Prices for used vans are expected to rise in the coming weeks as new vehicle supply is affected by the global semiconductor crisis.
Ford is the latest manufacturer to announce plant shutdowns, with its Transit factory in Turkey closed until June 13.
Remarketing firm Aston Barclay says the lack of new vehicles will fuel the continued challenge that the market faces of demand outpacing supply of used vans which is forcing prices up to record levels.
The global semiconductor shortage, caused by a surge in demand during the pandemic for consumer electronics and a recent fire in a key supplier in Japan, is impacting on the ability of all automotive manufacturers to produce vehicles equipped with certain components, according to The Procurement Partnership.
Lead times for new vehicles have been increased and now stand at up to 12 months for certain factory-order models.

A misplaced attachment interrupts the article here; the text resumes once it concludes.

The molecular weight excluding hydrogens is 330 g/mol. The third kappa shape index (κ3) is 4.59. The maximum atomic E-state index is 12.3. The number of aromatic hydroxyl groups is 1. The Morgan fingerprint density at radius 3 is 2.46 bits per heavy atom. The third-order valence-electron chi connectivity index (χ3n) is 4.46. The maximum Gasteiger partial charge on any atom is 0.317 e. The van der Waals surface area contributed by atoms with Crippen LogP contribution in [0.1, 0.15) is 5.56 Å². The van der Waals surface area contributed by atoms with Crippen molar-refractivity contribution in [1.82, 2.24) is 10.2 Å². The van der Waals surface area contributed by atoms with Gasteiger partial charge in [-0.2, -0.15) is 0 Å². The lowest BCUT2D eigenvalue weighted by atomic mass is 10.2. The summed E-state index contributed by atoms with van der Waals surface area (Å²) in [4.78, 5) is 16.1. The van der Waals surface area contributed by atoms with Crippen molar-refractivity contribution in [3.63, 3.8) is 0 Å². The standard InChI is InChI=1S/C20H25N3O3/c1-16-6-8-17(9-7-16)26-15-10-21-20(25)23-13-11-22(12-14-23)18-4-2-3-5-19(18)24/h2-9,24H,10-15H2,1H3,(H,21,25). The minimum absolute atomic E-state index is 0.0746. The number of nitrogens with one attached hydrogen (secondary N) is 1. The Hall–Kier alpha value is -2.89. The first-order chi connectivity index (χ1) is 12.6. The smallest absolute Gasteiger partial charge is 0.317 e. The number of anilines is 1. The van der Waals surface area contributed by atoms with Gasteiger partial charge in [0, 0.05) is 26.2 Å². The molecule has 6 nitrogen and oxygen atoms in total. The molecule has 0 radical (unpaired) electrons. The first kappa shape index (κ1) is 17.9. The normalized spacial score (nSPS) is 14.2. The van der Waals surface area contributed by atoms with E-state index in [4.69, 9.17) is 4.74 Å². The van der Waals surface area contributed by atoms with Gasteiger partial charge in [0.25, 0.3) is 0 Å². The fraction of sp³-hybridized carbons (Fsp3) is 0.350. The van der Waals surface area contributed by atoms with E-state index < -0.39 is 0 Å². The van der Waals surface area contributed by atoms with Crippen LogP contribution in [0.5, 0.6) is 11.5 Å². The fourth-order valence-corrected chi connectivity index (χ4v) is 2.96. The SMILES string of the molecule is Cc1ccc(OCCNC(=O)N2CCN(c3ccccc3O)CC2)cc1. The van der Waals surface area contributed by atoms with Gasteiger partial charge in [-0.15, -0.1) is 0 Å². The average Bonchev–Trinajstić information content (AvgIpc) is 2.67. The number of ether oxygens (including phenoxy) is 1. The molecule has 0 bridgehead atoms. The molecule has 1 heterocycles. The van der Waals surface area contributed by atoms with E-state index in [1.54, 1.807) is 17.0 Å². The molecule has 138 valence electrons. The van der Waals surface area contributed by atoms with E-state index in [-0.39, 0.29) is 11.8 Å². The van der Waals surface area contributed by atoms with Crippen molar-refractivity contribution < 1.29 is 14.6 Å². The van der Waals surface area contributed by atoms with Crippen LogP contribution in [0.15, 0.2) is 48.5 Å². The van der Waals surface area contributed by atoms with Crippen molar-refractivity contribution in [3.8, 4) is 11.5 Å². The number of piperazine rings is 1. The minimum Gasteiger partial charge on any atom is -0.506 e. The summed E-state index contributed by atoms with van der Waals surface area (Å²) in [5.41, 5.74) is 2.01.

Alongside Ford’s closure, VW has also suspended production of the Crafter for three weeks, while Renault has removed certain infotainment systems from vehicle specification until further notice.
Stellantis, incorporating PSA and FCA, has extended lead times to between four and 10 weeks for many commercial vehicle models.
“The Ford factory shutdown news is a blow for the new and used market as it will prevent a supply of much needed used vans hitting the auctions,” said Geoff Flood (pictured), Aston Barclay’s national light commercial vehicle manager.
“Demand for every age, mileage, make and model of light commercial vehicle has been strong over the past two weeks. You can ignore the used value guides as vehicles are making what dealers are prepared to pay to secure the van.
“Some vans have gone under the hammer for two to three times reserve and this trend will continue until such time as we see factories re-open and used supplies improving,” added Flood.
Two highlights from the Aston Barclay auctions were a 55-plate Ford Transit Custom that made £1,900 despite being valued at £600 and a 17-year-old Toyota van with 22,000 miles on the clock that booked at £1,900 but made £6,250.